From Football to Finance

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THE EARLY YEARS

Brady Keys, Jr. was born in Austin , Texas May 19,1937 . Success did not live next door to him in his poor neighborhood. But he had the power to dream, when every­thing around him suggested that he shouldn't. He chased the picture of success in his mind, and pursued the vision he had as an eight year old boy that led him to boldly tell his mother: "I want to be a professional football player and a businessman."

Says Keys, "It wasn't a dream to me, it was a commission- something I was going to commission myself to do." Keys is one of those men who dared to dream with his eyes wide open.

"Growing up in Austin , Texas , I did not feel that my condition of extreme poverty was permanent. I was brought up on soup, bread, beans and rice. I didn't receive my first pair of dress pants or hard shoes until I was going into high school. But, I felt that sooner or later things that I had dreamed would come true. When the soles of my shoes wore out, I learned to put cardboard in the bottoms of them. I had three pair of jeans, and we patched and patched and patched them." Keys credits his mother, A.C. Franklin, for his determination, because she never told he couldn't do what he wanted. He also never accepted poverty.

In spite of, and most likely, because of his environment, Brady Keys, Jr. was determined to excel. Early on, he demonstrated athletic ability. While attending Kealing Jr. High School in Austin , he attracted the attention of a varsity football coach who predicted a future for him in football. After ninth grade, Keys' family moved to Los Angeles , California .

THE ROAD TO COLLEGE

In California , he attended Polytechnic High and was involved in football, baseball, track and field. By the time he was a senior in high school, he was recruited by several colleges and universities. He was offered the opportunity to play baseball for the Brooklyn Dodgers. But, he was more interested in football. A scholarship offer from UCLA sparked his interest. However, he did not have the grades to attend. So he enrolled at East Los Angeles Jr. College in order to improve his grades. His stay at the junior college was brief: "I was kicked out," Keys says. "I was hanging around the mess hall telling jokes with a guy by the name of Richard Pryer. He didn't get his grades and neither did I". Expelled from junior college, Keys began working menial jobs for $1.65 an hour. The dream of playing football stayed with him, however.

ON THE FOOTBALL FIELD

He returned to football, playing for Eagle Rock Athletic Club, a semi pro unit. During a game played at the Rose Bowl, Keys captured the attention of Fido Murphy, a Pittsburgh Steelers scout. Murphy offered Keys a contract to be a member of the taxi squad. Keys, insulted by the offer, rejected it. Murphy later offered him a chance to attend Colorado State University until he could legally be drafted as a free agent.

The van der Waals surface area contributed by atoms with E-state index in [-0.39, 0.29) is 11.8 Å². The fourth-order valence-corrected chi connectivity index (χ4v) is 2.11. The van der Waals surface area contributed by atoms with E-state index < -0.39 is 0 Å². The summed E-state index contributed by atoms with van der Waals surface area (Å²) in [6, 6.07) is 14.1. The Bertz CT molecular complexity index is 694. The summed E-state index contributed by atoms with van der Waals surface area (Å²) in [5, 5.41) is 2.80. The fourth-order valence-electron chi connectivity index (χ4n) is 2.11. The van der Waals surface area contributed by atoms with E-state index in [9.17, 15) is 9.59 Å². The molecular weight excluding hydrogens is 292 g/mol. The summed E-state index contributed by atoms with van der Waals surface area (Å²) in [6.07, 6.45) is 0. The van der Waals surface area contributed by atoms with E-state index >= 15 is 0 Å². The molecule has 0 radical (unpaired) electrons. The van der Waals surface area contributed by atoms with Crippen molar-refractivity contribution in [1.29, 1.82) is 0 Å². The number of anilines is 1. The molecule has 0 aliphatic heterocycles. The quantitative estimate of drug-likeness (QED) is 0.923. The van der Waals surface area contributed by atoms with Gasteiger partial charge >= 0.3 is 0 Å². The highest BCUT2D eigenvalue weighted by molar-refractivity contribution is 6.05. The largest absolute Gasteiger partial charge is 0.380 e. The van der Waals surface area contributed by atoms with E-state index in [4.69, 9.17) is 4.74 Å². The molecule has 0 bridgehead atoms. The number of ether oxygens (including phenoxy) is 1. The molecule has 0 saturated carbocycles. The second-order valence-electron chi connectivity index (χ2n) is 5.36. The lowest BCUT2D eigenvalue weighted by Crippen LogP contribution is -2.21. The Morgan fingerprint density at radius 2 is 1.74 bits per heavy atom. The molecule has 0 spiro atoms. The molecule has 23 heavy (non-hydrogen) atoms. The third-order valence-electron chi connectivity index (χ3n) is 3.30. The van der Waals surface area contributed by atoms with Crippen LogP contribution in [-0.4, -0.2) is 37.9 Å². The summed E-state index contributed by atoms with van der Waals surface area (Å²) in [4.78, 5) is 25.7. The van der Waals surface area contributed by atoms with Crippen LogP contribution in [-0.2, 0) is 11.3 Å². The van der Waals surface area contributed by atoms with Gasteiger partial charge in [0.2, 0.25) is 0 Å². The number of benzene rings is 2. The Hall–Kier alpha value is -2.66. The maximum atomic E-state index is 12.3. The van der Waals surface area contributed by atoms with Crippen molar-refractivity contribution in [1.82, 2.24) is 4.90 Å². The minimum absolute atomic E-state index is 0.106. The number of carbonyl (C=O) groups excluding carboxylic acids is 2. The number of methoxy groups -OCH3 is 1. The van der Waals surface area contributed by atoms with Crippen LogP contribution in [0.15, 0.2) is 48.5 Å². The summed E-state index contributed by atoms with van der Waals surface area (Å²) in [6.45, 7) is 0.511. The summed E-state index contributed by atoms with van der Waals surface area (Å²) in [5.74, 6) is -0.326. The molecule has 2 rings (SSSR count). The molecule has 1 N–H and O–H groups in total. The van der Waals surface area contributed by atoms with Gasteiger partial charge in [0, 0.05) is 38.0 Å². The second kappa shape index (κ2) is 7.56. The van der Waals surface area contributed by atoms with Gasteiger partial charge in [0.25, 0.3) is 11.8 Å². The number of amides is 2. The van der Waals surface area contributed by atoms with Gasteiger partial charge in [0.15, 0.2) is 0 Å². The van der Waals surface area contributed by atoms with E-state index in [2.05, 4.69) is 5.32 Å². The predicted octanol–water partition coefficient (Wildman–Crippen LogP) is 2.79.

Keys attended Colorado State and his football prowess on the Colorado State team was impressive. In his third year at Colorado State , he was drafted

by the Pittsburgh Steelers. Keys played six productive years for the Steelers and was chosen to start in the 1967 Pro Bowl. It was during this year, he began seriously to consider his dream of becoming a businessman.

FROM FOOTBALL TO FINANCE

At this juncture, Keys was ready to make the transition from football to finance. Though Keys was a successful athlete, he was rejected by many banks when he applied for business loans to start his All-Pro restaurants.

Keys was told by bankers, "You have an excellent franchising idea, but we're afraid to risk the money on Negro management." He was denied loans from greater than ten banks, all for this very reason.

Not one to give up, Keys approached Steelers' owner, Art Rooney, Sr. who had been very supportive of his efforts both on and off the playing field. Rooney loaned Keys the seed money to start All Pro Fried Chicken on nothing but his word that he would repay the loan. Says Keys, "he (Rooney) was sent from God." Rooney never accepted repayment of the loan.

Keys eventually left the Steelers in 1967 and went on to play for the Minnesota Vikings and later, the St. Louis Cardinals. Altogether, he spent eight seasons in the National Football League.

He opened the first All Pro Fried Chicken in San Diego , California in January 1967. Keys left his mother in law and brother in law in charge of the store and he returned to the football field. He was then able to approach the banks from a position of strength. The tenacity and doggedness Keys developed on the football field served him well in the business arena.

"I want to be a model for black people who want to go into business for themselves," Keys said in a 1969 interview in the Christian Science Monitor. He became the role model he hoped to be, and attracted the attention of the nation. Scores of articles on the "Negro athlete turned businessman" appeared in newspapers across the country.